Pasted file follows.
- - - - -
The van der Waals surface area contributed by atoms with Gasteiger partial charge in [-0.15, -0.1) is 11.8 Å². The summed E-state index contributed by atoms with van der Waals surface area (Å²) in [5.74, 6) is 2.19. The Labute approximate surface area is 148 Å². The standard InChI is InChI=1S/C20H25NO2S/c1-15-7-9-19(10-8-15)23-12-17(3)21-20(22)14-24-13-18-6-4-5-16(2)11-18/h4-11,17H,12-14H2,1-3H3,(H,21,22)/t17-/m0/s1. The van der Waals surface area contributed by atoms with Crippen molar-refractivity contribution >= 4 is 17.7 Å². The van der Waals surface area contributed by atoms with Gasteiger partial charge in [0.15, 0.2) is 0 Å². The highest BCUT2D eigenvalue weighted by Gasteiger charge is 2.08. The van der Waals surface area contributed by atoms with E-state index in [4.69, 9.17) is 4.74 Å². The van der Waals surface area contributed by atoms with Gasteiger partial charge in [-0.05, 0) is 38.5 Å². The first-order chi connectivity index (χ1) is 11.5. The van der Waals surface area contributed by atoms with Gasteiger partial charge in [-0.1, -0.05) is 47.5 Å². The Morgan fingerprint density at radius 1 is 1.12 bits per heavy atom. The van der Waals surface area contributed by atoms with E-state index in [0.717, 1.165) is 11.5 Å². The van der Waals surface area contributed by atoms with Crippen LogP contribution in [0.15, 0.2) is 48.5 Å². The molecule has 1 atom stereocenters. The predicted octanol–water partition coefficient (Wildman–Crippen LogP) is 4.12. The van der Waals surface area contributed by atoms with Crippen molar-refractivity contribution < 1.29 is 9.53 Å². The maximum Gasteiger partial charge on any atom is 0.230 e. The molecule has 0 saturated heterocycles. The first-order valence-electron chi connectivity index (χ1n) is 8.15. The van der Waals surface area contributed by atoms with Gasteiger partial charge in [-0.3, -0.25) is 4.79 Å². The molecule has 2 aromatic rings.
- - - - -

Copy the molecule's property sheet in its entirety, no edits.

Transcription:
The van der Waals surface area contributed by atoms with Gasteiger partial charge in [-0.15, -0.1) is 11.8 Å². The summed E-state index contributed by atoms with van der Waals surface area (Å²) in [5.74, 6) is 2.19. The Labute approximate surface area is 148 Å². The standard InChI is InChI=1S/C20H25NO2S/c1-15-7-9-19(10-8-15)23-12-17(3)21-20(22)14-24-13-18-6-4-5-16(2)11-18/h4-11,17H,12-14H2,1-3H3,(H,21,22)/t17-/m0/s1. The van der Waals surface area contributed by atoms with Crippen molar-refractivity contribution >= 4 is 17.7 Å². The van der Waals surface area contributed by atoms with Gasteiger partial charge in [0.15, 0.2) is 0 Å². The highest BCUT2D eigenvalue weighted by Gasteiger charge is 2.08. The van der Waals surface area contributed by atoms with E-state index in [4.69, 9.17) is 4.74 Å². The van der Waals surface area contributed by atoms with Gasteiger partial charge in [-0.05, 0) is 38.5 Å². The first-order chi connectivity index (χ1) is 11.5. The van der Waals surface area contributed by atoms with Gasteiger partial charge in [-0.1, -0.05) is 47.5 Å². The Morgan fingerprint density at radius 1 is 1.12 bits per heavy atom. The van der Waals surface area contributed by atoms with E-state index in [0.717, 1.165) is 11.5 Å². The van der Waals surface area contributed by atoms with Crippen LogP contribution in [0.15, 0.2) is 48.5 Å². The molecule has 1 atom stereocenters. The predicted octanol–water partition coefficient (Wildman–Crippen LogP) is 4.12. The van der Waals surface area contributed by atoms with Crippen molar-refractivity contribution < 1.29 is 9.53 Å². The maximum Gasteiger partial charge on any atom is 0.230 e. The molecule has 0 saturated heterocycles. The first-order valence-electron chi connectivity index (χ1n) is 8.15. The van der Waals surface area contributed by atoms with Gasteiger partial charge in [-0.3, -0.25) is 4.79 Å². The molecule has 2 aromatic rings.